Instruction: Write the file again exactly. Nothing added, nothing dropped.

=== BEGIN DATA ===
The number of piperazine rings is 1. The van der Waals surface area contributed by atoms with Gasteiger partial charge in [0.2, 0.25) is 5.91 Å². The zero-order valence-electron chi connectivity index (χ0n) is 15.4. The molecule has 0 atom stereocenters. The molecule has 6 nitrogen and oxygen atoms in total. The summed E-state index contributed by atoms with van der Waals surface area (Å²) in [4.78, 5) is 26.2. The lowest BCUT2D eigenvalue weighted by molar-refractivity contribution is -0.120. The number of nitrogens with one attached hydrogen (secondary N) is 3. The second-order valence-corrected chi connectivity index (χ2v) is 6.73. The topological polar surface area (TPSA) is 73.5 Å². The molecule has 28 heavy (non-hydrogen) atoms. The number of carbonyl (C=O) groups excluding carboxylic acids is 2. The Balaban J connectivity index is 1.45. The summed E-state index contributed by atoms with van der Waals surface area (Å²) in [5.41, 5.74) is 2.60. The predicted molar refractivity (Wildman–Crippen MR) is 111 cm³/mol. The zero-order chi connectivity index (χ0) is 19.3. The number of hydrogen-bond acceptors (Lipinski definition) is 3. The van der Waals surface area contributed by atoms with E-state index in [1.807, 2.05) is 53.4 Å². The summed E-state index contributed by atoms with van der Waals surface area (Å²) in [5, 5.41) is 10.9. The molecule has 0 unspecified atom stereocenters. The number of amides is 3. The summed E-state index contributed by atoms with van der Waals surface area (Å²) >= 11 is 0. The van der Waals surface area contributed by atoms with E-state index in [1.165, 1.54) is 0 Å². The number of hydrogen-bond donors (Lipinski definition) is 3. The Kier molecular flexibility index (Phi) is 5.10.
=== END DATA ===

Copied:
The number of piperazine rings is 1. The van der Waals surface area contributed by atoms with Gasteiger partial charge in [0.2, 0.25) is 5.91 Å². The zero-order valence-electron chi connectivity index (χ0n) is 15.4. The molecule has 0 atom stereocenters. The molecule has 6 nitrogen and oxygen atoms in total. The summed E-state index contributed by atoms with van der Waals surface area (Å²) in [4.78, 5) is 26.2. The lowest BCUT2D eigenvalue weighted by molar-refractivity contribution is -0.120. The number of nitrogens with one attached hydrogen (secondary N) is 3. The second-order valence-corrected chi connectivity index (χ2v) is 6.73. The topological polar surface area (TPSA) is 73.5 Å². The molecule has 28 heavy (non-hydrogen) atoms. The number of carbonyl (C=O) groups excluding carboxylic acids is 2. The Balaban J connectivity index is 1.45. The summed E-state index contributed by atoms with van der Waals surface area (Å²) in [5.41, 5.74) is 2.60. The predicted molar refractivity (Wildman–Crippen MR) is 111 cm³/mol. The zero-order chi connectivity index (χ0) is 19.3. The number of hydrogen-bond acceptors (Lipinski definition) is 3. The van der Waals surface area contributed by atoms with E-state index in [1.807, 2.05) is 53.4 Å². The summed E-state index contributed by atoms with van der Waals surface area (Å²) in [5, 5.41) is 10.9. The molecule has 0 unspecified atom stereocenters. The number of amides is 3. The summed E-state index contributed by atoms with van der Waals surface area (Å²) >= 11 is 0. The van der Waals surface area contributed by atoms with E-state index in [1.165, 1.54) is 0 Å². The number of hydrogen-bond donors (Lipinski definition) is 3. The Kier molecular flexibility index (Phi) is 5.10.